I think here, as with most law schools, most of the planned social activities revolve around going to bars. Going to bars is generally a single person's activity. If you are married with kids, family tends to take priority over hanging out getting blasted in a smokey room.

GSU is older than here. Part of that is they have a night program which attracts more older/2d career types. Very few people here at Emory are on a 2d career. (they might have work experience, but not career experience, there is a difference).

Current Law Students / Re: Median at T20 wanting to do patent law
« on: January 28, 2009, 06:44:32 PM »
I was in a very similar position after the end of my first semester. My grades went up a lot 2d, and I had a lot of options (had offers from NYC big firms that do a lot of patent work and a CA boutique which is where I ended up) for 2L summer. I was scrambling a bit for 1L summer, but I ended up in a good public interest position that gave me a lot to talk about in my interviews.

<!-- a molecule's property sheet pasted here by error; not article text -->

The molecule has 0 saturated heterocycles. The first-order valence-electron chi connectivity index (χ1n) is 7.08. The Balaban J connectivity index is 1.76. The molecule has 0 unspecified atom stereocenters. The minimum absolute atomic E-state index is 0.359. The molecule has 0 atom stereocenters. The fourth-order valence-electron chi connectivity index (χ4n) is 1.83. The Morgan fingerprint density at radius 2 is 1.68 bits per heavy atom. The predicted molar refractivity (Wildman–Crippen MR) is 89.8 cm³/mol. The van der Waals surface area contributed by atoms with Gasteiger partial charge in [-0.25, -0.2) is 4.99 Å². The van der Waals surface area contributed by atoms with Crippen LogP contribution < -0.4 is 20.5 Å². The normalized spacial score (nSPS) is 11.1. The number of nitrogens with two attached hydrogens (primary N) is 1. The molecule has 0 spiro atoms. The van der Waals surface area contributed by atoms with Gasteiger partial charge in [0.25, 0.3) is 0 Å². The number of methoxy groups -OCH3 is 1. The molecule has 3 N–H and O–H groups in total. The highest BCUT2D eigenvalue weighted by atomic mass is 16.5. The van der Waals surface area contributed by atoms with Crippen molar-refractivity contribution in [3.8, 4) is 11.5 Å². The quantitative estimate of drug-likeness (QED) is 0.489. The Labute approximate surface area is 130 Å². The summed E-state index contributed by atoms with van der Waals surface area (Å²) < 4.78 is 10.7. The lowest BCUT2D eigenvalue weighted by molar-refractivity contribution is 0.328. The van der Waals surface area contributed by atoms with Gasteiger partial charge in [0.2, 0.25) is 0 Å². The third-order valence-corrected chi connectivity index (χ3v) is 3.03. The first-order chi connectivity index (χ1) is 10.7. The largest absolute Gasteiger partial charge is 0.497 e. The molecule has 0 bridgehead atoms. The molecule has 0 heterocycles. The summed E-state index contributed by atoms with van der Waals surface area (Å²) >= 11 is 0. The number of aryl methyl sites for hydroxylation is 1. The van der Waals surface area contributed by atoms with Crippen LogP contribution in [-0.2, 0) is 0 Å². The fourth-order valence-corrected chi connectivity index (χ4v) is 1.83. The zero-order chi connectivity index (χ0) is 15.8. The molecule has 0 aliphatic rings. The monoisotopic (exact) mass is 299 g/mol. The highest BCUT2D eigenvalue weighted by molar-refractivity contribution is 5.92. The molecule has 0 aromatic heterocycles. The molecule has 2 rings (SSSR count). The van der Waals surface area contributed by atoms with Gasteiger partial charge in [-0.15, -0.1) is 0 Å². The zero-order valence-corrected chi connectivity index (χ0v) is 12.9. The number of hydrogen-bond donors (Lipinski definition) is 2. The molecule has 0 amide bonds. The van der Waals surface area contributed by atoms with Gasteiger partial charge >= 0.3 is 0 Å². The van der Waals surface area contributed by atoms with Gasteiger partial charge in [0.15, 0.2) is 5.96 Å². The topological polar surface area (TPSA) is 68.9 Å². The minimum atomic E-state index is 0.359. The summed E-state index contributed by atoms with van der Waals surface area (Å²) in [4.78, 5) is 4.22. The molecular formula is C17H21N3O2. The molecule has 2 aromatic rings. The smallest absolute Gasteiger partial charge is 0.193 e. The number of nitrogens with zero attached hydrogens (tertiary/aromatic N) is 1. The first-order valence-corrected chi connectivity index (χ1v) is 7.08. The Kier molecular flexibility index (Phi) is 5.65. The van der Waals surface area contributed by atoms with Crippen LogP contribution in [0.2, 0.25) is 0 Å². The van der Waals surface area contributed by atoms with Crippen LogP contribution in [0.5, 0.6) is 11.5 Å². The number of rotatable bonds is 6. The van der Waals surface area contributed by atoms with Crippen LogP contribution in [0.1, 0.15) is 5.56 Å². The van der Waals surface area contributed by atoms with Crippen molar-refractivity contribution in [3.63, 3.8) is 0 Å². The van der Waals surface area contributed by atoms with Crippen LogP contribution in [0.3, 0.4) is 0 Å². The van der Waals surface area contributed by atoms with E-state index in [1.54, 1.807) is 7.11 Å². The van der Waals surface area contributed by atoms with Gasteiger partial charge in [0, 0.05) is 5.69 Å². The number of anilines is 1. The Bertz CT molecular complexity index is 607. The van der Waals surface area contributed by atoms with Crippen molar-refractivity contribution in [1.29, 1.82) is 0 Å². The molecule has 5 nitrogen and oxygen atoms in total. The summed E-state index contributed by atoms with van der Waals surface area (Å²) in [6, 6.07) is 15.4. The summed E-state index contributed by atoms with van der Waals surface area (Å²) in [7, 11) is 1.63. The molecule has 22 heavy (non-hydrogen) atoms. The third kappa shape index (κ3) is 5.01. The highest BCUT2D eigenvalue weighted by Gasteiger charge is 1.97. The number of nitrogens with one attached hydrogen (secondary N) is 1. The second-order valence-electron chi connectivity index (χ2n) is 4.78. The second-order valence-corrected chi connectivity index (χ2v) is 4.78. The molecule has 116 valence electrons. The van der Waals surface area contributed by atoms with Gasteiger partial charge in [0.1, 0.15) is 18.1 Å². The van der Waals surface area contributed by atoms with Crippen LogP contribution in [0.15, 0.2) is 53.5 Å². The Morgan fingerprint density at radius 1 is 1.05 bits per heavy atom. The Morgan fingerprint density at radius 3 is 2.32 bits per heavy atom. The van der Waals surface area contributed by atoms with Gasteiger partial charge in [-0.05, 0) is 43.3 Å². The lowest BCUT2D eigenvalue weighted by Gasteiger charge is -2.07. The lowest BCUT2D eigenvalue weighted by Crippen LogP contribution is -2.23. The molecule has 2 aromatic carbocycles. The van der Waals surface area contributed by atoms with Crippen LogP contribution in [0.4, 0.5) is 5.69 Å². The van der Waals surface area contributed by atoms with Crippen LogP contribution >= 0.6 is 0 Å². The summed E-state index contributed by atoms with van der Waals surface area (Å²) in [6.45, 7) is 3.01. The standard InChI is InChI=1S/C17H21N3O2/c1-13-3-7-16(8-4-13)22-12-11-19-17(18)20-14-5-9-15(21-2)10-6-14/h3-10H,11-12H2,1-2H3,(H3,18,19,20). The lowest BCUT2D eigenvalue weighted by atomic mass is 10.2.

I cannot stress this enough: GO, GO, GO the Loyola Patent Interview program. It is usually the last week in July. You ought to be able to get something out that. I will say that I got very little out of my schools local OCI, but most of those firms weren't very IP focused. There is also a pretty good one for the south east that is a few days before, if you want to work in the south east.

Just to add to this: I have a Masters in Computer Engineering, and as of right this second I can't sit for the exam. Why? I AP'ed out of Physics, so I didn't have 8 hours of Calc Based Physics in undergrad, and my master's program accepted my AP credit for their program. So, I'm taking Physics now. Good times!